"First Feminist Philosopher"
An interesting quote of her: kind of instruction from the first femenist: "The beginning is always today" :)Edit
Marry Wollstonecraft (1759-1797)Edit
A Vindication of the Rights of Woman is one of the earliest works of feminist philosophy. In it, Wollstonecraft argues that women ought to have an education commensurate with their position in society and then proceeds to redefine that position, claiming that women are essential to the nation because they educate its children and because they could be "companions" to their husbands rather than mere wives. Instead of viewing women as ornaments to society or property to be traded in marriage, Wollstonecraft maintains that they are human beings deserving of the same fundamental rights as men.
While Wollstonecraft does call for equality between the sexes in particular areas of life, such as morality, she does not explicitly state that men and women are equal. What she does claim is that men and women are equal in the eyes of God.
Wollstonecraft addresses her text to the middle-class, which she describes as the "most natural state", and in many ways the Rights of Woman is inflected by a bourgeois view of the world. It encourages modesty and industry in its readers and attacks the uselessness of the aristocracy. But Wollstonecraft is not necessarily a friend to the poor; for example, in her national plan for education, she suggests that, after the age of nine, the poor, except for those who are brilliant, should be separated from the rich and taught in another school.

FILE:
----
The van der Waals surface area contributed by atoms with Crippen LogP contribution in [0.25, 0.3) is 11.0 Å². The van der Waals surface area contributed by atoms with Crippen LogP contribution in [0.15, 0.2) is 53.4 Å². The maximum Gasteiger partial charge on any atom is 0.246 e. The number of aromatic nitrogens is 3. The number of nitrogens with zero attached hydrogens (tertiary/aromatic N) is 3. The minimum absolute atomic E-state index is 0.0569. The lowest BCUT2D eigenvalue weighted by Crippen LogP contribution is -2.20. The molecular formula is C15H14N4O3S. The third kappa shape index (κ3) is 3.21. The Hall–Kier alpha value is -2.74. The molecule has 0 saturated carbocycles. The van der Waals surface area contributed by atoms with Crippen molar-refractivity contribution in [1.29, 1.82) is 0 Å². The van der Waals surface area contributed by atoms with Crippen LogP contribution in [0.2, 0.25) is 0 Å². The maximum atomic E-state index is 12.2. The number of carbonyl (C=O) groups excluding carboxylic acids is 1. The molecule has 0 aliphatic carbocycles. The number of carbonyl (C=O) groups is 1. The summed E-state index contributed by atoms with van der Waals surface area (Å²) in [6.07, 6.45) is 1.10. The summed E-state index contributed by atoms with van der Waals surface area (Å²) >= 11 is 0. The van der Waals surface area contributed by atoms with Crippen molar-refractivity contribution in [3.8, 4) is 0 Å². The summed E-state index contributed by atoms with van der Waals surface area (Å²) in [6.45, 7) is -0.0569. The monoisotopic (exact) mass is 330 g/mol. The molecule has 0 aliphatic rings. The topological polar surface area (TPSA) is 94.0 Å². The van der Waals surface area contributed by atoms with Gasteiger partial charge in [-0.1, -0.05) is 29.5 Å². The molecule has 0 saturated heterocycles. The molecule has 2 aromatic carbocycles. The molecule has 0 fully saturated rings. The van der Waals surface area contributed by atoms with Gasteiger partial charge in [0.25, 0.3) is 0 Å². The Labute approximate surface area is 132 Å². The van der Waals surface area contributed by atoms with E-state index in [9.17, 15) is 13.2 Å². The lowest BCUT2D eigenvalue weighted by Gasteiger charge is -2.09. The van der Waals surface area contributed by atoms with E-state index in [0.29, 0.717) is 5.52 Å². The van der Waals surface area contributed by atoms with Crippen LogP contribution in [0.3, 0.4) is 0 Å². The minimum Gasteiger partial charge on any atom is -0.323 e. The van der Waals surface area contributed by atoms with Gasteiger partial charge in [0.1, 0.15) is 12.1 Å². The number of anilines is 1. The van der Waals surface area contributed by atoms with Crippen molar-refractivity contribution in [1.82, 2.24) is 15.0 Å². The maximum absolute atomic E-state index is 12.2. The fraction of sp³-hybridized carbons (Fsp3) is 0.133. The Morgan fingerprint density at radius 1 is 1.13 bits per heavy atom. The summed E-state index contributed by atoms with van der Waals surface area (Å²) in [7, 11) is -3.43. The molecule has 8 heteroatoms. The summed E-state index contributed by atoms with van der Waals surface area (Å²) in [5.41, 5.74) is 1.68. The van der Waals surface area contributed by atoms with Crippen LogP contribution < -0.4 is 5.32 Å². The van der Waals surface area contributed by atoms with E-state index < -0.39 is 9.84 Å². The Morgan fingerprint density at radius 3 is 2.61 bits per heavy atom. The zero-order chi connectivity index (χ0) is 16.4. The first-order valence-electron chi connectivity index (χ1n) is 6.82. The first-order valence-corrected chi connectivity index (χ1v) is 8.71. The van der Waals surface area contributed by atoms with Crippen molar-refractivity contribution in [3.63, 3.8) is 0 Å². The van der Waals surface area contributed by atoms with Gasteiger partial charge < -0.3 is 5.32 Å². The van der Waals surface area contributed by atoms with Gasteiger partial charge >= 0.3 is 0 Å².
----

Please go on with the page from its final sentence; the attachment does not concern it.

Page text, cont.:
Journalist, Political philosopher, novelist married to the pioneering femenist writer Mary Wollstonecraft in 1797 In January 1798 Godwin published his “ Memoirs of the Author of A Vindication of the Rights of Woman”, after her death.
Did you know this?Edit
Mary Shelley, author of the classic gothic tale "Frankenstein"; is Marry Wollstonecraft’s daughter!
Her book's subject...!!!
The following year Mary Wollstonecraft published her most important book, Vindication of the Rights of Women'''. In the book Wollstonecraft attacked the educational restrictions that kept women in a state of "ignorance and slavish dependence." She was especially critical of a society that encouraged women to be "docile and attentive to their looks to the exclusion of all else." Wollstonecraft described marriage as "legal prostitution" and added that women "may be convenient slaves, but slavery will have its constant effect, degrading the master and the abject dependent."